Why arrive so early on a Saturday morning? Because I was coming from the Brighton Farmers’ Market, which for the past 18 years has run from 6 to 10 a.m. on Saturday mornings, and is known to disappoint visitors who arrive at 10:01 a.m. I was not about to miss the best papaya of my trip out of tardiness. (If you don’t think papaya tastes like anything, go to this market and buy a circular, softball-sized one with a few soft spots and a yellow-orange skin – that’s when it’s ripe. Slice it in half, scoop out the seeds and eat the juicy, sweet, slightly tangy flesh with a spoon, like a grapefruit half – but so much better.)
Speaking of breakfast, had I been craving egg, bacon and cheese pies, crêpes, Peruvian tamales, pink-frosted donuts, sweet coconut and cassava pone bread, home-made hot pepper sauces, or passion fruit pepper jelly (Natasha Davis of Nature’s Oils makes 10 sweet and spicy flavours of pepper jellies with exotic local fruit, from sour lime and ginger to golden apple), I could have had them at the Brighton Market.
But for locally made kombucha, head to the Sunday Holders Farmers’ Market, the only organic farmers' market on Barbados. A few stalls down from Reggae, Derick Went of Went Home sells lemongrass kombucha and dairy-free ginger kefir. His fruity, low- or no-caffeine, naturally sparkling teas are good for digesting last night’s cheesecake or a few too many rum punches, but are equally stellar when mixed with Mount Gay, Foursquare or St. Nicholas Abbey rums for a bubbly, low-sugar cocktail. It’s as though you’re sobering up while drinking.
Speaking of medicinal plants, Ras Moses forages for local noni leaf, gully root, saw palmetto, yellow sage, and cascara sagrada and uses them in his organic immunity, digestion and sleep tonics, which he also sells at the Holders Farmers’ Market. While I’ve yet to see an island foraging tour that brings you into the jungle, it might be for the best, since Barbados has a tendency to unleash torrential downpours. At those moments, you’ll be happy that you’re safely sequestered under the canopy at The Fish Pot, staring out at a floating dock in the peaceful water north of Speightstown while sipping a pungent rum punch dusted with freshly grated nutmeg (“1 of sour, 2 of sweet, 3 of strong, 4 of weak”, reads the sign at the restaurant’s entrance).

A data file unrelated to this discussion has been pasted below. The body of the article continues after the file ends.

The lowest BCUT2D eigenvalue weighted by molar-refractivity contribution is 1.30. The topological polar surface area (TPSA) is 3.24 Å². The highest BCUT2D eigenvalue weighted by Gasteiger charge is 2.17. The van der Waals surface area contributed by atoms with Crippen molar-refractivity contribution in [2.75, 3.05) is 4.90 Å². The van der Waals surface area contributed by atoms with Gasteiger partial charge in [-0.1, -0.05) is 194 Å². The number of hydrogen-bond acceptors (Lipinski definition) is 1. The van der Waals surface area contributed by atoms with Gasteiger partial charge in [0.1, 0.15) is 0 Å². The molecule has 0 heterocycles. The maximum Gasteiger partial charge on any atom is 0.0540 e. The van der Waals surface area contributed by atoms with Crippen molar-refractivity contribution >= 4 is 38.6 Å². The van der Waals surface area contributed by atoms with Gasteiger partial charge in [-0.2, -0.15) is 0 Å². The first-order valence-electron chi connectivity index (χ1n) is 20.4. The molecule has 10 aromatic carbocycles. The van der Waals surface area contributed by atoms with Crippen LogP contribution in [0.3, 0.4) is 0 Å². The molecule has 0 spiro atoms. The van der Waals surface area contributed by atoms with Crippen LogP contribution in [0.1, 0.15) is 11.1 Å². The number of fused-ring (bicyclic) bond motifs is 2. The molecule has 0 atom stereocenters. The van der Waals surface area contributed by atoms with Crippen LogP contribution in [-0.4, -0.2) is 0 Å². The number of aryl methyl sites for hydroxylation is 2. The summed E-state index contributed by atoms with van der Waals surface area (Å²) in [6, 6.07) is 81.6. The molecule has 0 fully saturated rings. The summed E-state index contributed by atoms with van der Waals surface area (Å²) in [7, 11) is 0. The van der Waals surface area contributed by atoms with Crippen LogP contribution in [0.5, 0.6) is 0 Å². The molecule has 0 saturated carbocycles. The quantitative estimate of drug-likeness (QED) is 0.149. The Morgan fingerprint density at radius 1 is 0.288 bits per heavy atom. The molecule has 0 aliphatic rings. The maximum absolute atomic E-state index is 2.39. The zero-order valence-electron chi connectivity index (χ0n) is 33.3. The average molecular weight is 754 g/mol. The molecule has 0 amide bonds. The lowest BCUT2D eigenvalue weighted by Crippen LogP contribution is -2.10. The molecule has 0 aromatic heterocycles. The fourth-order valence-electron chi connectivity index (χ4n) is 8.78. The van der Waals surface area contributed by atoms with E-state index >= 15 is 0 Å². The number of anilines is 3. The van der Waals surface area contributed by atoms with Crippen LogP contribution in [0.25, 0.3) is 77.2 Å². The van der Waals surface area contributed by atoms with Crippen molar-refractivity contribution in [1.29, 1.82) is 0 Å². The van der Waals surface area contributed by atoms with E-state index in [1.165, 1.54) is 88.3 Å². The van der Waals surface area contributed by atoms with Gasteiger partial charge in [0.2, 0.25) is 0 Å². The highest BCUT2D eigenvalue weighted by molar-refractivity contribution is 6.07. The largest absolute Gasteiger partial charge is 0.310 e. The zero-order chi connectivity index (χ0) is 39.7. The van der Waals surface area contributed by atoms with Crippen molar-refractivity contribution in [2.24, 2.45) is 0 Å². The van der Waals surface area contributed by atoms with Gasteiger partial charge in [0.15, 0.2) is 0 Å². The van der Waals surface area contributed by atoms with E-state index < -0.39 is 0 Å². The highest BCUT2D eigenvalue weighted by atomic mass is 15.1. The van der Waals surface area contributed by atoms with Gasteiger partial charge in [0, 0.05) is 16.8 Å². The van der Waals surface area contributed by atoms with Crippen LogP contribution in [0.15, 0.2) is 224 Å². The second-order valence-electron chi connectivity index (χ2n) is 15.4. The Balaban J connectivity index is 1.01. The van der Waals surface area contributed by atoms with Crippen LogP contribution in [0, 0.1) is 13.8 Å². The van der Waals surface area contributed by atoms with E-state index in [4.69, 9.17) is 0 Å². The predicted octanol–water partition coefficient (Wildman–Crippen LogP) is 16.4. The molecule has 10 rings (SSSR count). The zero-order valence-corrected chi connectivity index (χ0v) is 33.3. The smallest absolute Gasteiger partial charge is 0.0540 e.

Or, in a deep nod to local, you’ll be tucked under the patio roof of Slow Food Barbados restaurant Cafe Luna, where much of Chef Mark de Gruchy’s menu is Barbados-grown, from the sweet potato in the gnocchi, to the tomatoes, cucumbers and sweet peppers in the salad, to the chicken in the Sauvignon Blanc demi-glace. If his organic farmers run out, there’s always the Cheapside Public Market in Bridgetown, where De Gruchy can buy eggplants, Scotch bonnet peppers, belly pumpkin and finger squash from local farmers.
Fortunately, the rain rarely lasts long. While the sky might spit a few more times, it inevitably decides, “No, I don’t think I’ll truly rain today” – a bit like trying on ties before a wedding, or pairs of shoes, and then deciding to go tie-less and barefoot, both sensible decisions when there’s sand and inevitable sunshine involved. And there always is – sand and sunshine – because it’s Barbados. It is paradise, after all.